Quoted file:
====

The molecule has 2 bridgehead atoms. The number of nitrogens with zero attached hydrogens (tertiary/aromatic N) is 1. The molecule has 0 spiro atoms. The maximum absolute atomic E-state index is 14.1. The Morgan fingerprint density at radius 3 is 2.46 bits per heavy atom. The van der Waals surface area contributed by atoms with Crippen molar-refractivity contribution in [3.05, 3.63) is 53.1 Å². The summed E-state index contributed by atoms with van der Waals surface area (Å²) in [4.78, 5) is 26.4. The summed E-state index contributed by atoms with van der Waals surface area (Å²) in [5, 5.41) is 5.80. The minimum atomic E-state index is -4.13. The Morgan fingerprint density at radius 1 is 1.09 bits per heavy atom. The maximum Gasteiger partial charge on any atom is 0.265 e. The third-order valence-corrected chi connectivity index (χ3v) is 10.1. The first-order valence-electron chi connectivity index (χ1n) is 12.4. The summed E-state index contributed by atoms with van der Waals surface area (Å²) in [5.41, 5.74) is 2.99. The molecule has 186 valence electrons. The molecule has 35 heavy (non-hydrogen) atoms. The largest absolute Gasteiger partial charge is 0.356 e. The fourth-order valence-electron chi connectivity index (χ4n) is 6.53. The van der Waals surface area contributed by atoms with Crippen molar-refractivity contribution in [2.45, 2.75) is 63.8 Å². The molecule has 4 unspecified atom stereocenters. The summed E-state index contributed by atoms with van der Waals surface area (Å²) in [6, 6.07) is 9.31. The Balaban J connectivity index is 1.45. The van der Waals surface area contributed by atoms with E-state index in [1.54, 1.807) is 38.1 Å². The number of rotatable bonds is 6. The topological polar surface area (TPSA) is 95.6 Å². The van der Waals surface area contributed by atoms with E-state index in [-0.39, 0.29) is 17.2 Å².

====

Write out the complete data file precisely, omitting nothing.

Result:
The molecule has 2 bridgehead atoms. The number of nitrogens with zero attached hydrogens (tertiary/aromatic N) is 1. The molecule has 0 spiro atoms. The maximum absolute atomic E-state index is 14.1. The Morgan fingerprint density at radius 3 is 2.46 bits per heavy atom. The van der Waals surface area contributed by atoms with Crippen molar-refractivity contribution in [3.05, 3.63) is 53.1 Å². The summed E-state index contributed by atoms with van der Waals surface area (Å²) in [4.78, 5) is 26.4. The summed E-state index contributed by atoms with van der Waals surface area (Å²) in [5, 5.41) is 5.80. The minimum atomic E-state index is -4.13. The Morgan fingerprint density at radius 1 is 1.09 bits per heavy atom. The maximum Gasteiger partial charge on any atom is 0.265 e. The third-order valence-corrected chi connectivity index (χ3v) is 10.1. The first-order valence-electron chi connectivity index (χ1n) is 12.4. The summed E-state index contributed by atoms with van der Waals surface area (Å²) in [5.41, 5.74) is 2.99. The molecule has 186 valence electrons. The molecule has 35 heavy (non-hydrogen) atoms. The largest absolute Gasteiger partial charge is 0.356 e. The fourth-order valence-electron chi connectivity index (χ4n) is 6.53. The van der Waals surface area contributed by atoms with Crippen molar-refractivity contribution in [2.45, 2.75) is 63.8 Å². The molecule has 4 unspecified atom stereocenters. The summed E-state index contributed by atoms with van der Waals surface area (Å²) in [6, 6.07) is 9.31. The Balaban J connectivity index is 1.45. The van der Waals surface area contributed by atoms with E-state index in [1.54, 1.807) is 38.1 Å². The number of rotatable bonds is 6. The topological polar surface area (TPSA) is 95.6 Å². The van der Waals surface area contributed by atoms with E-state index in [-0.39, 0.29) is 17.2 Å².